Category Archives: Parenting

Review. I Can – Chatting with Children.

Sometimes my imagination fails me. I’m at a loss with new ideas for games to play with my little girl. I love playing with her, they are precious moments in which we connect, talk and listen in turns, and share our words.

So I was very pleased when I was sent Chatting with Children by I CAN, The Children’s Communication Charity. Chatting with Children is a set of 30 interactive activity and game cards to help build preschoolers’ confidence in their language development and communication skills. Chatting with Children is aimed at children aged three to five.

The activity and game cards are presented in a sturdy box, which is always useful for storage. The cards are divided into four essential areas of communication and really nicely illustrated. There’s Big Ears The Elephant for listening and attention games, Brave The Bear for understanding what is said, Brilliant The Butterfly for learning and using new words, Chatterbox The Canary for speaking in sentences, and my little one’s favourite, Mischievous The Monkey for talking socially activities. The instructions for each activity are presented very clearly, they detail the learning opportunities, and suggest ways of making the activity easier, or more challenging, depending upon the skill set of your child.

The cards are a nice large size, and when we first opened the box, my two and a half year old whiled away the time by taking all the cards out and placing them back in the box again and again, and again. Luckily, my little one was a very early talker and I consider her language skills to be quite advanced for her age, so although the activities are pitched from three and upwards, I found she got on really well with quite a few of them. I think as long as your toddler is talking and understanding quite well, there are enough games she or he will be able to play. Some of the games my little one wasn’t ready for, being more advanced for older children, but this is no bad thing, as she’ll get plenty of fun and learning from these activities over the coming years.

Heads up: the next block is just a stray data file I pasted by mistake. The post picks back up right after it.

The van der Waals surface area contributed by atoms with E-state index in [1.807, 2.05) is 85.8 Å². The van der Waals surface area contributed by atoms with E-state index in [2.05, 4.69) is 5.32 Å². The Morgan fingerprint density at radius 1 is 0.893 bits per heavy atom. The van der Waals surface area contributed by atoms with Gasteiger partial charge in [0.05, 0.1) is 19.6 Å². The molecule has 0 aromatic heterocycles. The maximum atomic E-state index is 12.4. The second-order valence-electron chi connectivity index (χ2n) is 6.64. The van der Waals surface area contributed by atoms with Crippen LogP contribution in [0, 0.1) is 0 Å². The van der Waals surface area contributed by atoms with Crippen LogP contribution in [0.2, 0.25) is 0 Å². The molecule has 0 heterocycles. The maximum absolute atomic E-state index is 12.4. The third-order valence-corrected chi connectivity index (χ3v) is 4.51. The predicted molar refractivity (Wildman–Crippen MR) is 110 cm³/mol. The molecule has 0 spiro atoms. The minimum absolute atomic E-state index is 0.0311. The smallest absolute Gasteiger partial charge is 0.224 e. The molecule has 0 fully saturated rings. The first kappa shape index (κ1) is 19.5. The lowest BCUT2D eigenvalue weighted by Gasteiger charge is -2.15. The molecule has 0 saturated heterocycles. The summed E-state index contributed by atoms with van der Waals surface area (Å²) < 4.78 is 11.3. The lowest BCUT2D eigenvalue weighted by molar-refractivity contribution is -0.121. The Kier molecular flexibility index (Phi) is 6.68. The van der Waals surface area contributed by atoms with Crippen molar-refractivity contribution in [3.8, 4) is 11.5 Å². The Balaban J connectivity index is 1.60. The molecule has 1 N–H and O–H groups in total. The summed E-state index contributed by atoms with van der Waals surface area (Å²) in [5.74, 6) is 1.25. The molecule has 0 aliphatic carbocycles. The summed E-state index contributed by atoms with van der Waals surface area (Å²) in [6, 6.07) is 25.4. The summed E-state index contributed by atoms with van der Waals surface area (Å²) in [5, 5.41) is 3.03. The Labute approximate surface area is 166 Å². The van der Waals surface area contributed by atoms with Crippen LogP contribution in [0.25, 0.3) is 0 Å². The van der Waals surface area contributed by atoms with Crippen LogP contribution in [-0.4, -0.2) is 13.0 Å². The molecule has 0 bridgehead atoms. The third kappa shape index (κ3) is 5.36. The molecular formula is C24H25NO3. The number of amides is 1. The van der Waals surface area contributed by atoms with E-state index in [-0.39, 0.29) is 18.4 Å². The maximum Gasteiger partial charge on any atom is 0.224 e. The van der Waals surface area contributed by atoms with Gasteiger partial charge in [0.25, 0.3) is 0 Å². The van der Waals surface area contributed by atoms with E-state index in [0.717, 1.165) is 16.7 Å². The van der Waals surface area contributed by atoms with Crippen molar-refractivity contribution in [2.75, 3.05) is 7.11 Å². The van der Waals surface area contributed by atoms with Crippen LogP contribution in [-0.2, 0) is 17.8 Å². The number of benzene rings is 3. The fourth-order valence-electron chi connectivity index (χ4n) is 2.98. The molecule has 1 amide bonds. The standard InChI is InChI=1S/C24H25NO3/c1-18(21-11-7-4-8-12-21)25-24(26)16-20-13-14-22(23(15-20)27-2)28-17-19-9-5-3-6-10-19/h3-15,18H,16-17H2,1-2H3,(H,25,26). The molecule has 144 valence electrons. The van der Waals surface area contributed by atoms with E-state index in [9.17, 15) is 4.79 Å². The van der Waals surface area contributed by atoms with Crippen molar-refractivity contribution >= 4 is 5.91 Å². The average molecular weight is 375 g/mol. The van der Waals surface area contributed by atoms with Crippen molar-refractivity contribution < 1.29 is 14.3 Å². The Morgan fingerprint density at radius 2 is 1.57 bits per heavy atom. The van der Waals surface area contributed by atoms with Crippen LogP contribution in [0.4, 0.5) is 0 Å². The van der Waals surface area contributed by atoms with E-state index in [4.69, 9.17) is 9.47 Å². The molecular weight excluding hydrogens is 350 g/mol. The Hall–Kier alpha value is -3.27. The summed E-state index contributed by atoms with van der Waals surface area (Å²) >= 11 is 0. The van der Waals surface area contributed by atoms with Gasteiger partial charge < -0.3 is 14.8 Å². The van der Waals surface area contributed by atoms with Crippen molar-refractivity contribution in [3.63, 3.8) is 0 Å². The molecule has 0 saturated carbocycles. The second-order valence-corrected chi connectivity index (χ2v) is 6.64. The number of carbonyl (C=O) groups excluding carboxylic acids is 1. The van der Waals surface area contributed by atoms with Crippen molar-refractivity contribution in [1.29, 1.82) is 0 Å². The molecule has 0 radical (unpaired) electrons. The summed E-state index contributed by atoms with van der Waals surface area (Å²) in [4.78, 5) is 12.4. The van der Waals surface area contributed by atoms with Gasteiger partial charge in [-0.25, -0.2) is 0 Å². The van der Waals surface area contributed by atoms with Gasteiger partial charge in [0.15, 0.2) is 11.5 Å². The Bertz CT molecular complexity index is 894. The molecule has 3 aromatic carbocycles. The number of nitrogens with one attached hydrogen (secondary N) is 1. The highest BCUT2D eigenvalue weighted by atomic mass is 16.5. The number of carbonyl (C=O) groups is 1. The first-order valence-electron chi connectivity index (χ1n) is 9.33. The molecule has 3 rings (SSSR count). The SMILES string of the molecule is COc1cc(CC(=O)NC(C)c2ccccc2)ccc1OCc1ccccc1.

At the moment there are four activities/games my little one particularly enjoys…

1. Stop And Go. The game where she runs around and around in circles banging loudly on her tambourine (or on any other object) until I say Stop, whereby she stops, and when I say Go, she continues the din once more! To make the game a little more challenging I whisper Stop and Go to encourage her to pay attention, and listen carefully for my commands.

2. Listen For The Word. We had a lot of fun with this. The aim is to listen for and respond to key words, mixed up with other words in the sentences of a story. So we chose ‘We’re Going On A Bear Hunt’, and every time my little one heard the word bear, she was to give her very best growl. Needless to say, we smiled and laughed grrrrrrrring and rooooaring.

3. Copy Cats. This games encourages turn taking skills, and to look at and pay attention to another person. I put my right leg forward. Little one does the same. I stick my tongue out. Little one does the same. We swap. Little one wiggles and waggles her bottom. I do the same. Little one shoves her finger up her nose. Er, I do the same. I can’t stop laughing at my toddler’s inventiveness.

4. Mummy Says. Another version of the favourite Simon Says. Little one really enjoys my instructions of touch your nose, touch your toes, wiggle your bottom, smile like a cheshire cat. Then I up the ante by joining instructions together, which she cleverly follows without a hitch!

The great thing about these activity cards is that you can pull them out for a quick five minute game, and they provide plenty of ideas for indoor things to do now the days are getting wetter and shorter. And of course, they are a great tool for improving your child’s language and social skills in preparation for school.